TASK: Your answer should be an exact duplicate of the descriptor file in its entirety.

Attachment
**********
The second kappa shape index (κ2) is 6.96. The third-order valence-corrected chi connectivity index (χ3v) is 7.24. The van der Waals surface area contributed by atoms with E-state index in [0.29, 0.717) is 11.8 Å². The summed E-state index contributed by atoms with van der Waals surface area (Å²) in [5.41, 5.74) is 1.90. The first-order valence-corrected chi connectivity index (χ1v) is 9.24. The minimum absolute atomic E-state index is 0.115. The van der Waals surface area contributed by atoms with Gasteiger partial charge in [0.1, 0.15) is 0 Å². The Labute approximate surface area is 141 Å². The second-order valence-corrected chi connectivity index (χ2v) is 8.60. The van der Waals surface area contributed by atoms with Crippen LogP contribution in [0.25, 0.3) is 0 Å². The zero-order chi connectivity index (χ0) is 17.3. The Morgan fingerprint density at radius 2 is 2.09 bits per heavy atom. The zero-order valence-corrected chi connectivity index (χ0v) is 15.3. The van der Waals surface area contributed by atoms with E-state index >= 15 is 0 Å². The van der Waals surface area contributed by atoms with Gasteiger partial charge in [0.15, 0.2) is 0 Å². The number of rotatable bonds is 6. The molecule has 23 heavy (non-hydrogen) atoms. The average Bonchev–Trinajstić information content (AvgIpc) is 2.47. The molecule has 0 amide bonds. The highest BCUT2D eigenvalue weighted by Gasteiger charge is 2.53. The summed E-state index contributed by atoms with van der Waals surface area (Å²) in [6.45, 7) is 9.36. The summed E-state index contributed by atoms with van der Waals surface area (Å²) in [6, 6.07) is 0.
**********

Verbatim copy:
The second kappa shape index (κ2) is 6.96. The third-order valence-corrected chi connectivity index (χ3v) is 7.24. The van der Waals surface area contributed by atoms with E-state index in [0.29, 0.717) is 11.8 Å². The summed E-state index contributed by atoms with van der Waals surface area (Å²) in [5.41, 5.74) is 1.90. The first-order valence-corrected chi connectivity index (χ1v) is 9.24. The minimum absolute atomic E-state index is 0.115. The van der Waals surface area contributed by atoms with Gasteiger partial charge in [0.1, 0.15) is 0 Å². The Labute approximate surface area is 141 Å². The second-order valence-corrected chi connectivity index (χ2v) is 8.60. The van der Waals surface area contributed by atoms with Crippen LogP contribution in [0.25, 0.3) is 0 Å². The zero-order chi connectivity index (χ0) is 17.3. The Morgan fingerprint density at radius 2 is 2.09 bits per heavy atom. The zero-order valence-corrected chi connectivity index (χ0v) is 15.3. The van der Waals surface area contributed by atoms with E-state index >= 15 is 0 Å². The van der Waals surface area contributed by atoms with Gasteiger partial charge in [0.15, 0.2) is 0 Å². The number of rotatable bonds is 6. The molecule has 23 heavy (non-hydrogen) atoms. The average Bonchev–Trinajstić information content (AvgIpc) is 2.47. The molecule has 0 amide bonds. The highest BCUT2D eigenvalue weighted by Gasteiger charge is 2.53. The summed E-state index contributed by atoms with van der Waals surface area (Å²) in [6.45, 7) is 9.36. The summed E-state index contributed by atoms with van der Waals surface area (Å²) in [6, 6.07) is 0.